We have a really strong code review culture at Canva, which encourages high quality code. Even if a feature is only experimental, it’s usually worth spending a little extra time to review it well, because if it’s eventually successful other things will be built on top of it. When I write something, I try to make sure it’s something that can stay in the codebase as long as possible once the experiment has been validated.

Question 3 of 6
What is a project you’re currently working on and what problem is this solving?

Everything I’ve worked on recently has been about helping people realise that Canva is a product for teams, and helping them to use it for that purpose. One of our largest experiments has been adding team member invites to the onboarding process. Other team products like Slack push this very heavily, because apart from improving people’s experience of the product, it can also have a viral property. Our experiment increased team invites significantly, which validated the idea that people definitely want to use Canva in teams.

Question 4 of 6
What do you find most interesting about your job? What do you find most challenging?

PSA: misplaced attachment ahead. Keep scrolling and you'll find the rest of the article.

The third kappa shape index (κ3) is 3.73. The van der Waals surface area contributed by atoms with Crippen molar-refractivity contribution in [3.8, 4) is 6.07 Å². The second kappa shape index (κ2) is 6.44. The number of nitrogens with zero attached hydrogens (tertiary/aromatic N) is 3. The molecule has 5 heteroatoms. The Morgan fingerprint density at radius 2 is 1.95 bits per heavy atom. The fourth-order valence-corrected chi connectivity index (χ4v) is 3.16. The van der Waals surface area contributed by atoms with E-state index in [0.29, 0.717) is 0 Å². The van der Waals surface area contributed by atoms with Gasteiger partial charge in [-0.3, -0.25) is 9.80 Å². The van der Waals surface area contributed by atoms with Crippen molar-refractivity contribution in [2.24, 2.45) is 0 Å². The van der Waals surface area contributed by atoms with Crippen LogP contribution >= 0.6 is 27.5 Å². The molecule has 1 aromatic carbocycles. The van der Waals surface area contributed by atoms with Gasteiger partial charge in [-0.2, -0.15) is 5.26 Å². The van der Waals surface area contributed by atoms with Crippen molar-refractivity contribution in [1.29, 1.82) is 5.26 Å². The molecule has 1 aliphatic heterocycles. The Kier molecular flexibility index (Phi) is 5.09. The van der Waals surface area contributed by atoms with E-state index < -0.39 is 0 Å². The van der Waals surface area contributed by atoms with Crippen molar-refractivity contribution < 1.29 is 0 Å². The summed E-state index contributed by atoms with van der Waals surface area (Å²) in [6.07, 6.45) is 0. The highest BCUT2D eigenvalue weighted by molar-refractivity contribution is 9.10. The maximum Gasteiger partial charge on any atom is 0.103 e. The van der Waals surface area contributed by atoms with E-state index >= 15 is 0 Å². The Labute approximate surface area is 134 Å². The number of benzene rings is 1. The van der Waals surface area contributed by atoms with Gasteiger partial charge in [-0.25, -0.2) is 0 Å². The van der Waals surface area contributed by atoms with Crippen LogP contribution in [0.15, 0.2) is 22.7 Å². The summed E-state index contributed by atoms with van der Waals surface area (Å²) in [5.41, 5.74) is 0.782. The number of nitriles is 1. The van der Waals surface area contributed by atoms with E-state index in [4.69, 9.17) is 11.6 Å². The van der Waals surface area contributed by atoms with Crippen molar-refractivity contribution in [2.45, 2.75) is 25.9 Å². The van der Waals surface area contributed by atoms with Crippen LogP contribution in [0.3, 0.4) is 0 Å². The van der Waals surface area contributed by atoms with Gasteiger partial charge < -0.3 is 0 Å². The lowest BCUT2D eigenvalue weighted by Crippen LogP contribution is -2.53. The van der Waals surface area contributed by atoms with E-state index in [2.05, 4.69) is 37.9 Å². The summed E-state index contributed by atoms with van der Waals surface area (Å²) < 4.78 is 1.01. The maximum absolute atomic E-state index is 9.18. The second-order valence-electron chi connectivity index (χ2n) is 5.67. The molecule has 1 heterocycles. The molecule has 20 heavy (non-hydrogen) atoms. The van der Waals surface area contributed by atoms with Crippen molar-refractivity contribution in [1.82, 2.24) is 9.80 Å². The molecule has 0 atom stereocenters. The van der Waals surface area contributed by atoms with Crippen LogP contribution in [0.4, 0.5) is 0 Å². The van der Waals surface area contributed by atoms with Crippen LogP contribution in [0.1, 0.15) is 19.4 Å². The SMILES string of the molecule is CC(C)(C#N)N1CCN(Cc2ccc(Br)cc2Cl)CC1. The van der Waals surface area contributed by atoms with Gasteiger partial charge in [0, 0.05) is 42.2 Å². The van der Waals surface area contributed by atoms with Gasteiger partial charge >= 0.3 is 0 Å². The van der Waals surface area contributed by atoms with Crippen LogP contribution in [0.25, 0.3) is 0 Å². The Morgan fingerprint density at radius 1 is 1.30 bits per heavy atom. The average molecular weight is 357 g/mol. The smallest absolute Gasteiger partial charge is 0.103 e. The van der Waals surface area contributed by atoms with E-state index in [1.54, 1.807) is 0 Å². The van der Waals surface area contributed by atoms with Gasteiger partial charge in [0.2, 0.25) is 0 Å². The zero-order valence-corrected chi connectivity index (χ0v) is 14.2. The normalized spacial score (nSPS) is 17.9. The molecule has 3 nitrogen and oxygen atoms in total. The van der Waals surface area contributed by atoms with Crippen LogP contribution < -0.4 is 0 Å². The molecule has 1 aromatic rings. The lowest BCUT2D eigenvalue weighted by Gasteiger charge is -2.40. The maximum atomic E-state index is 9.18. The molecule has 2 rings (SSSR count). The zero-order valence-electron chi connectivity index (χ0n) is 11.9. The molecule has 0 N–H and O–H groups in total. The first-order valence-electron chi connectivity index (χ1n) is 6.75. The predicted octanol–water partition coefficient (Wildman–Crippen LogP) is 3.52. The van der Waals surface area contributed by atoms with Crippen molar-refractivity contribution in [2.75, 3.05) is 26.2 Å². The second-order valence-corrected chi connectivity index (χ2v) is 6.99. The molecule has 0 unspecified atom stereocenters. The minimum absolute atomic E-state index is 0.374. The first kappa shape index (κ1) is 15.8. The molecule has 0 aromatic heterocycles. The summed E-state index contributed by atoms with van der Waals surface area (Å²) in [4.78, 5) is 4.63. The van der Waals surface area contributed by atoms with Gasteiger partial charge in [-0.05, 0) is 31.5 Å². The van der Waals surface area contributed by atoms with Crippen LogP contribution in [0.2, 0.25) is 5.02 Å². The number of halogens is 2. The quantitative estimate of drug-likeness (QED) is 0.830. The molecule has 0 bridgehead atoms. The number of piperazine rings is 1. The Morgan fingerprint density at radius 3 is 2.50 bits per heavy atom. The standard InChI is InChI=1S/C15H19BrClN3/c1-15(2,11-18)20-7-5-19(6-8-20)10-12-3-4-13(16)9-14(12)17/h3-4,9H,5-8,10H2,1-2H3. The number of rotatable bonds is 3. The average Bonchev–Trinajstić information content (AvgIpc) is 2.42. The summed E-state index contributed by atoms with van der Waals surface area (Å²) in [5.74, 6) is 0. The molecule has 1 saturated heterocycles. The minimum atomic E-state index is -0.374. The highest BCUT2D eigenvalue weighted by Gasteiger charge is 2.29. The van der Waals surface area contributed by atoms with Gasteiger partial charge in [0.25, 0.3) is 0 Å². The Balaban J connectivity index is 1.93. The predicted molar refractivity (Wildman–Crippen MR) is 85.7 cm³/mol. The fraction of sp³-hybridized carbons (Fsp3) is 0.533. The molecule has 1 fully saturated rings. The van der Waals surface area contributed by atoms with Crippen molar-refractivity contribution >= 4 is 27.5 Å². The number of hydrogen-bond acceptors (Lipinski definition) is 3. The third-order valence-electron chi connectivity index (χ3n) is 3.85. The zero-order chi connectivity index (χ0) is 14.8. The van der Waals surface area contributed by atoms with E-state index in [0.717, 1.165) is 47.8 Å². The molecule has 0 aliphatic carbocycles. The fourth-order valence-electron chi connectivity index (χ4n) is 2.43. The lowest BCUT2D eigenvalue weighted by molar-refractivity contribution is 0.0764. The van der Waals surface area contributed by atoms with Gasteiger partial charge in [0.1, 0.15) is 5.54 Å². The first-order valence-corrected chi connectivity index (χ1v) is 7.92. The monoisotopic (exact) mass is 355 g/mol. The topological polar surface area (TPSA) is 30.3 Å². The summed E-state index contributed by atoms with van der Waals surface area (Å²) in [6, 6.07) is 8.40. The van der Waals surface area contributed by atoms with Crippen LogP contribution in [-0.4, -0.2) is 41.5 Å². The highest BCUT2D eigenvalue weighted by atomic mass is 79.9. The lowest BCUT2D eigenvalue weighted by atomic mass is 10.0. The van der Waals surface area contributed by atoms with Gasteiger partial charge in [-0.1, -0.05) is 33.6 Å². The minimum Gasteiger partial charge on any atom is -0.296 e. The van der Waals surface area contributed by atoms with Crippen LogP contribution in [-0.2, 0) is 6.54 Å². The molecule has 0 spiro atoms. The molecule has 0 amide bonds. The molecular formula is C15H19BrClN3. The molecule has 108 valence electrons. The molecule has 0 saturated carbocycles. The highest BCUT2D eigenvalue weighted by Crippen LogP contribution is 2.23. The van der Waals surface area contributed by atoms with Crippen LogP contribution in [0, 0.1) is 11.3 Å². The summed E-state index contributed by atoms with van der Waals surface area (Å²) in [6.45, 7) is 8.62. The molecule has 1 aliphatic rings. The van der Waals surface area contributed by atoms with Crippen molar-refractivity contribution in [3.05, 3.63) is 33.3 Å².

I find it really interesting to see how different experiments impact our users. To give you an idea, I was so determined to finish a particular experiment before my holidays last year that I actually did the final touches in the airport lounge before my flight to the UK. I was just so invested in the idea.  By the time I touched down, it was deployed!

An experiment doesn’t have to be successful to be interesting. One of the most fascinating things is when you have a feature that you’re convinced will be brilliant, and it actually falls flat with users – that just shows the value of running tests and experiments before you put too many resources behind an idea based on intuition.

I believe in building things properly, looking at a problem in depth and working out a solid solution, but I do like a fast software development lifecycle as well. I like to see the impact that I’m having really quickly, and working on the Growth team I get to build something and see the effect it has on our users immediately.